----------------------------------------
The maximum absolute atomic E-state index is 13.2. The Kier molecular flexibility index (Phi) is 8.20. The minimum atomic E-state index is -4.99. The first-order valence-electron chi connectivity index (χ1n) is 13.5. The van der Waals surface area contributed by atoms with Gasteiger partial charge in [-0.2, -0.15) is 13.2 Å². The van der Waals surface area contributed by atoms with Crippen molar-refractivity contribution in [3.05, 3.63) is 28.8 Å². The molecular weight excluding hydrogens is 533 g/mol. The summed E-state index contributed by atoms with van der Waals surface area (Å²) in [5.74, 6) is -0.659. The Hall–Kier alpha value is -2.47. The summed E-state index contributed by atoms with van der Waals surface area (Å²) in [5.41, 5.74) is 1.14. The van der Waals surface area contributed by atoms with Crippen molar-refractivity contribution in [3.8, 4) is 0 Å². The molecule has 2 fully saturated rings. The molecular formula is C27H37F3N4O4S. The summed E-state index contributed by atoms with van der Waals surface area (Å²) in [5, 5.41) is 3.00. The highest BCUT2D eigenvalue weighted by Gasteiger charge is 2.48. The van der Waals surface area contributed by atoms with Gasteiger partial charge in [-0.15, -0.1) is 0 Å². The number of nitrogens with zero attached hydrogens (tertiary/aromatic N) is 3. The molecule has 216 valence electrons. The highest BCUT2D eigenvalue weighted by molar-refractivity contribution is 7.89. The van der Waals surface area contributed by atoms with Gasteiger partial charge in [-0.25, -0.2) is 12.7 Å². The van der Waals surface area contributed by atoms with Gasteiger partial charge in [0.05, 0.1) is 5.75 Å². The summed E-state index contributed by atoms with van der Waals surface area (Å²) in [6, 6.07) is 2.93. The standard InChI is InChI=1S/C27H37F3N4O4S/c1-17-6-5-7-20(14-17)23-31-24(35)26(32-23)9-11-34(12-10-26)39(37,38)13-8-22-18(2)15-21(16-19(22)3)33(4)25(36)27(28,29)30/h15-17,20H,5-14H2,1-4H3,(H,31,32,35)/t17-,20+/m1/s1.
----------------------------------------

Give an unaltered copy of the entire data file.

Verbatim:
The maximum absolute atomic E-state index is 13.2. The Kier molecular flexibility index (Phi) is 8.20. The minimum atomic E-state index is -4.99. The first-order valence-electron chi connectivity index (χ1n) is 13.5. The van der Waals surface area contributed by atoms with Gasteiger partial charge in [-0.2, -0.15) is 13.2 Å². The van der Waals surface area contributed by atoms with Crippen molar-refractivity contribution in [3.05, 3.63) is 28.8 Å². The molecular weight excluding hydrogens is 533 g/mol. The summed E-state index contributed by atoms with van der Waals surface area (Å²) in [5.74, 6) is -0.659. The Hall–Kier alpha value is -2.47. The summed E-state index contributed by atoms with van der Waals surface area (Å²) in [5.41, 5.74) is 1.14. The van der Waals surface area contributed by atoms with Crippen molar-refractivity contribution in [3.8, 4) is 0 Å². The molecule has 2 fully saturated rings. The molecular formula is C27H37F3N4O4S. The summed E-state index contributed by atoms with van der Waals surface area (Å²) in [5, 5.41) is 3.00. The highest BCUT2D eigenvalue weighted by Gasteiger charge is 2.48. The van der Waals surface area contributed by atoms with Gasteiger partial charge in [-0.15, -0.1) is 0 Å². The number of nitrogens with zero attached hydrogens (tertiary/aromatic N) is 3. The molecule has 216 valence electrons. The highest BCUT2D eigenvalue weighted by molar-refractivity contribution is 7.89. The van der Waals surface area contributed by atoms with Gasteiger partial charge in [-0.25, -0.2) is 12.7 Å². The van der Waals surface area contributed by atoms with Gasteiger partial charge in [0.05, 0.1) is 5.75 Å². The summed E-state index contributed by atoms with van der Waals surface area (Å²) in [6, 6.07) is 2.93. The standard InChI is InChI=1S/C27H37F3N4O4S/c1-17-6-5-7-20(14-17)23-31-24(35)26(32-23)9-11-34(12-10-26)39(37,38)13-8-22-18(2)15-21(16-19(22)3)33(4)25(36)27(28,29)30/h15-17,20H,5-14H2,1-4H3,(H,31,32,35)/t17-,20+/m1/s1.